Skip to Main Content

Students as Partners Toolkit


Reflecting On and Evaluating SaP

Dr Trent Hennessey, Danielle Ambriano, Dr Karen Miller, and Craig Patterson


The importance of reflection and evaluation 

Reflecting on and evaluating SaP initiatives is vital to understand the experiences of both students and staff involved in the partnership (Burnie et al., 2021). It’s highly recommended to undertake reflection and evaluation activities at various points in a project rather than only after its completion. This way, a feedback cycle can be created to enable continuous improvement and the creation of reporting, as well as making students feel heard at a partnership level.

Pre-project activities

Consider developing a pre-project reflection session or survey with students and staff to capture their initial understandings of SaP, their expectations for the partnership, professional development interests, and other key topics useful to surface at the outset of a project. Incorporating reflective activities from the beginning of a partnership can establish a baseline of understanding that may be interesting to compare after the project when examining the learning and development outcomes of an initiative.

Mid-project health checklist 

At the start of your Students as Partners project you probably set out to create a “…reciprocal process through which all participants have the opportunity to contribute equally…” (Cook-Sather, Bovill and Felten (2014). But how do you know if you’re on the right track? Below are some thought prompts that you can use to circle back to your intentions and evaluate how your project is going while there’s enough time left to change. You may want to print this or modify it to create your own version; where possible we’ve identified and included questions from the first checklist, and questions from our experiences. We recommend you complete this with your student partners, even if you consider it separately and come together for a conversation to work towards a shared understanding.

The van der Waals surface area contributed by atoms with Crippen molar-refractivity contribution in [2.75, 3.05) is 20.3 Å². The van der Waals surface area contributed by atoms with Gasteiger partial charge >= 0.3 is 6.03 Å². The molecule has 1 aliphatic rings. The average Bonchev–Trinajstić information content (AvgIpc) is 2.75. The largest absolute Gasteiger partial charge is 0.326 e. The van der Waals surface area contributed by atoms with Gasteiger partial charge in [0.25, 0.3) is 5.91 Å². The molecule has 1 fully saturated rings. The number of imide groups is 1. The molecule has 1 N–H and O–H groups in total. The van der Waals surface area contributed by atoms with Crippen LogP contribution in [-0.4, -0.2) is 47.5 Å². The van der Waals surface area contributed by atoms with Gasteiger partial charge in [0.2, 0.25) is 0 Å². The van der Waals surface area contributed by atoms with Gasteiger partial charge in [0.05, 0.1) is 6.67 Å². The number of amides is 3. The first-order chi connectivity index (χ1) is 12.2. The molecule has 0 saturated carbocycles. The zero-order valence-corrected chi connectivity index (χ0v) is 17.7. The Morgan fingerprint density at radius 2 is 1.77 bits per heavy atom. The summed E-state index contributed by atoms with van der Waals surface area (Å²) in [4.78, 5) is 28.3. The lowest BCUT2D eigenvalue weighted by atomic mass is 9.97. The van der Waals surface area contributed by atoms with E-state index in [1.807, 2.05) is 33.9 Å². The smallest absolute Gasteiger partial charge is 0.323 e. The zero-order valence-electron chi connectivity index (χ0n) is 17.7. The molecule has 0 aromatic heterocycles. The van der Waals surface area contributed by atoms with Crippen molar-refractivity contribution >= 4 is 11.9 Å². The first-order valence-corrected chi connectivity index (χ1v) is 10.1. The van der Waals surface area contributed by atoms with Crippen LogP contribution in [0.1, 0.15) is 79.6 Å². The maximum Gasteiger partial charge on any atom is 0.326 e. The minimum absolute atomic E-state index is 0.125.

Themes  Criteria Rating
Personalised and supportive learning opportunity for student partner(s) 
  • Is the student partner still motivated and are they meeting their personal goals? 
  • How does the student partner understand the value they bring and the role they’re playing (empowerment)? 
  • How have the staff in the project supported the student partner to develop new skills or attributes? 
  • If asked, what would the student partner say these are? 
  • Was the student able to modify either the project design or structure (I.e., meeting times, meeting topics) to suit their needs? 
  • Logistically speaking, what improvements can be made (communication; accessibility; workload; time management)? 
  • Request an overall reflection on the personalised and supportive learning opportunity for the student partner(s) 
  • Are student partners effectively prioritising their studies? 
  • Do student partners think they have enough context and background information? Have they identified any skill gap that you can address?  
Possible ratings:
  • Needs improvement or modifications
  • Meets expectations
  • Exceeds expectations 
Time management